This policy embraces all persons regardless of race, gender, color, sex (including gender identity), national origin, religion, age, sexual orientation, marital status, familial status, disability, arrest record, weight, qualified Vietnam era veterans, qualified special disabled vet­erans, recently separated veterans and other protected veterans, or any other characteristic protected by applicable federal or state law. It expressly forbids discrimination, sexual harassment or any form of harassment in hiring, terms of employment, tenure, promotion, place­ment and discharge of employees, admission, training and treatment of students, extra-curricular activities, the use of University services, facilities and in the awarding of contracts.

This policy also forbids retaliation and/or any form of harassment against an individual as a result of filing a complaint of discrimination or harassment, or participating in an investigation of a complaint of discrimination or harassment.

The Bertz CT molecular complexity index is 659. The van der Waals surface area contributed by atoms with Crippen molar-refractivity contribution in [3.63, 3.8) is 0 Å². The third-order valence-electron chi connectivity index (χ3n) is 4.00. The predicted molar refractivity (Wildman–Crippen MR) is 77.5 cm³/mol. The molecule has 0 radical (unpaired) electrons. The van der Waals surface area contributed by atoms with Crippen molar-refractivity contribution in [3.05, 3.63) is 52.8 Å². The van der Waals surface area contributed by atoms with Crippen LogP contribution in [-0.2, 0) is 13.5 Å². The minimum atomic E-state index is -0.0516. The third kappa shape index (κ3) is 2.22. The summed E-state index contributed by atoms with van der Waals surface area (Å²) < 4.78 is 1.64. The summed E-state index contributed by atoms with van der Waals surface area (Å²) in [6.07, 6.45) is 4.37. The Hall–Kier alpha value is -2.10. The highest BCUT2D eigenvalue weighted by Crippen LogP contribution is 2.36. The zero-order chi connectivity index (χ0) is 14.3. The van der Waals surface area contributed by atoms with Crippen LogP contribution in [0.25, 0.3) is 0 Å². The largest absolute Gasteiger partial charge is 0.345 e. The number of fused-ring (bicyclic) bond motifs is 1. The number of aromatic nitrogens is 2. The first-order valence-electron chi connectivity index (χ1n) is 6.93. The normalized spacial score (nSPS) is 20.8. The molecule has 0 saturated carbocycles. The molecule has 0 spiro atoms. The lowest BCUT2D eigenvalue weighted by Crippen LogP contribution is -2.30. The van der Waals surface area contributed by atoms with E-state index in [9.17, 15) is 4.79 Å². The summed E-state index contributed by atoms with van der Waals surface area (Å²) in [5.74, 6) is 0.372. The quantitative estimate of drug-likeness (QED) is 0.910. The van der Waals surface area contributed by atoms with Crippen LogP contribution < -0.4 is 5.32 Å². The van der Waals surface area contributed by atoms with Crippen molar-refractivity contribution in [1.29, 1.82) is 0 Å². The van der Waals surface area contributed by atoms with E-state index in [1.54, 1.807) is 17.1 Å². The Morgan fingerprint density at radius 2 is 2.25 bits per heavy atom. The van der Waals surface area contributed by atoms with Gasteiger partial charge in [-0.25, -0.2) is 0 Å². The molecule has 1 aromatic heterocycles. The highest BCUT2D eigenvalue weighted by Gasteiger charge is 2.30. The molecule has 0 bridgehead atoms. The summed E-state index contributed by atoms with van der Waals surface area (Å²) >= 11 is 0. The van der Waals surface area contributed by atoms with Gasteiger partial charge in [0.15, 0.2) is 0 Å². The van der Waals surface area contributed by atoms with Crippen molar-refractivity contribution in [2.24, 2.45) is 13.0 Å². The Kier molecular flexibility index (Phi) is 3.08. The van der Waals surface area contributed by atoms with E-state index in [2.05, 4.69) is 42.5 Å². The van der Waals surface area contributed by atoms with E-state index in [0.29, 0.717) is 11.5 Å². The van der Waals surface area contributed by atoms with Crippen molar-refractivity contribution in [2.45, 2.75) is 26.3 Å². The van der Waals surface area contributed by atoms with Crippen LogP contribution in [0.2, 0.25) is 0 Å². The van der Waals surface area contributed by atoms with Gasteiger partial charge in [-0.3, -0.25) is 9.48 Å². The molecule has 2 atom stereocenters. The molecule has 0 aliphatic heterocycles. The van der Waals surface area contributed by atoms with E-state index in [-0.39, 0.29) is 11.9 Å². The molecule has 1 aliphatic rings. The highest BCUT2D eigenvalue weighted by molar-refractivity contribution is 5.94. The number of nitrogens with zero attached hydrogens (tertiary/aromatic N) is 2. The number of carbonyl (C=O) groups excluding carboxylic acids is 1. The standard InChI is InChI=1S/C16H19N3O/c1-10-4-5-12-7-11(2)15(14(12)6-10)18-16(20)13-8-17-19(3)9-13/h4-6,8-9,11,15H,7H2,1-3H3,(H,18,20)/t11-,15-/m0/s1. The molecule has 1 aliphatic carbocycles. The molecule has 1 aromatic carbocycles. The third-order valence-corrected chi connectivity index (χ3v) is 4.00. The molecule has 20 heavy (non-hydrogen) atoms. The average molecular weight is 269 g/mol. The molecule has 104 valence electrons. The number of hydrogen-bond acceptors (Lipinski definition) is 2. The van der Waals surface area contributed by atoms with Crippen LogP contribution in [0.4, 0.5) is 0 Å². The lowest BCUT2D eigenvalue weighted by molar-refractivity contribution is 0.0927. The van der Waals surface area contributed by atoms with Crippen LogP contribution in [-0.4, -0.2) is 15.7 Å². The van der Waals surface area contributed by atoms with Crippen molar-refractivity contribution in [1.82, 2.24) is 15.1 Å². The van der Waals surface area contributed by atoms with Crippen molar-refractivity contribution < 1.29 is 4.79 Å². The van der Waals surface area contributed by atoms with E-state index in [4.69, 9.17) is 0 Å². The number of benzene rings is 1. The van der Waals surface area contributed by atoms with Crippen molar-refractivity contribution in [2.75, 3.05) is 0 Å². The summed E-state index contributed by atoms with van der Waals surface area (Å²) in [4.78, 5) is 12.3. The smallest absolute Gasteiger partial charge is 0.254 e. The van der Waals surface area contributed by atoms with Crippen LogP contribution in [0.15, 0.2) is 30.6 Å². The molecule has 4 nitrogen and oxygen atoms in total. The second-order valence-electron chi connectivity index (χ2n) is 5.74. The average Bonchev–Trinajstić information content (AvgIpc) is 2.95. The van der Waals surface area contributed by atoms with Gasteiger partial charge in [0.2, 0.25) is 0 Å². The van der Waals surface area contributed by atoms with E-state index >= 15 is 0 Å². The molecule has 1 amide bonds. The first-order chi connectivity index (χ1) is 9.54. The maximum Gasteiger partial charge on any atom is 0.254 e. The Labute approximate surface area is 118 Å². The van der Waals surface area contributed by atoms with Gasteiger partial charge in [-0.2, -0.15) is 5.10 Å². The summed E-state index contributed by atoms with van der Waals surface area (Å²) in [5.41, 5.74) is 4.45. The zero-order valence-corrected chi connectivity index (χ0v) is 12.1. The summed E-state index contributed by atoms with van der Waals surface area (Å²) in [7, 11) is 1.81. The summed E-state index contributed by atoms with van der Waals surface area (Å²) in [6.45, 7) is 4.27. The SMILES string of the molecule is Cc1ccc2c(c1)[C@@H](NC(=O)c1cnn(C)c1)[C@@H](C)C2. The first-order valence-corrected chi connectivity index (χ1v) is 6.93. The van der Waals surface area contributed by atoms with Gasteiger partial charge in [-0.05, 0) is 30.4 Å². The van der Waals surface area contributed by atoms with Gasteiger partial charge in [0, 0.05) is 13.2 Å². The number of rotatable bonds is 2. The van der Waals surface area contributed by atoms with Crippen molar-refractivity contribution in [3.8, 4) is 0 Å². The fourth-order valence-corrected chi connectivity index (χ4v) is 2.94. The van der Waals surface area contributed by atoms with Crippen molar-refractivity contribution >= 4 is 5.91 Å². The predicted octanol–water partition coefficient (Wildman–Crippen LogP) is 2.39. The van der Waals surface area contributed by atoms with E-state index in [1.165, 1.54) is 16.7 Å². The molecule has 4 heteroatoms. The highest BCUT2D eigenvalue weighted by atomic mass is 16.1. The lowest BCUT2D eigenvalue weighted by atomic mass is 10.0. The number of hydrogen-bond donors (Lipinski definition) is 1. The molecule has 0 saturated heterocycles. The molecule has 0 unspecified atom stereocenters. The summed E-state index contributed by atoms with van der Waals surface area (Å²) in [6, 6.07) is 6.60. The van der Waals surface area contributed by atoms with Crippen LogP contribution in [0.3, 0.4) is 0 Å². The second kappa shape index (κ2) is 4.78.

Wayne State University, as an equal opportunity/affirmative action institution, complies with all applicable federal and state laws regard­ing non-discrimination and affirmative action. In furtherance of this policy, the University is also committed to promoting institutional diversity to achieve full equity in all areas of University life and ser­vice and in those private clubs and accommodations that are used by University personnel. No off-campus activities sponsored by or on behalf of Wayne State University shall be held in private club facilities or accommodations which operate from an established policy barring membership or participation on the basis of race, color, sex (including gender identity), national origin, religion, age, sexual orientation, familial status, marital status, height, weight, disability or veteran sta­tus. Affirmative action procedures, measures and program may be used to the extent permitted by law to establish, monitor and imple­ment affirmative action plans for all budgetary units and the Univer­sity as a whole.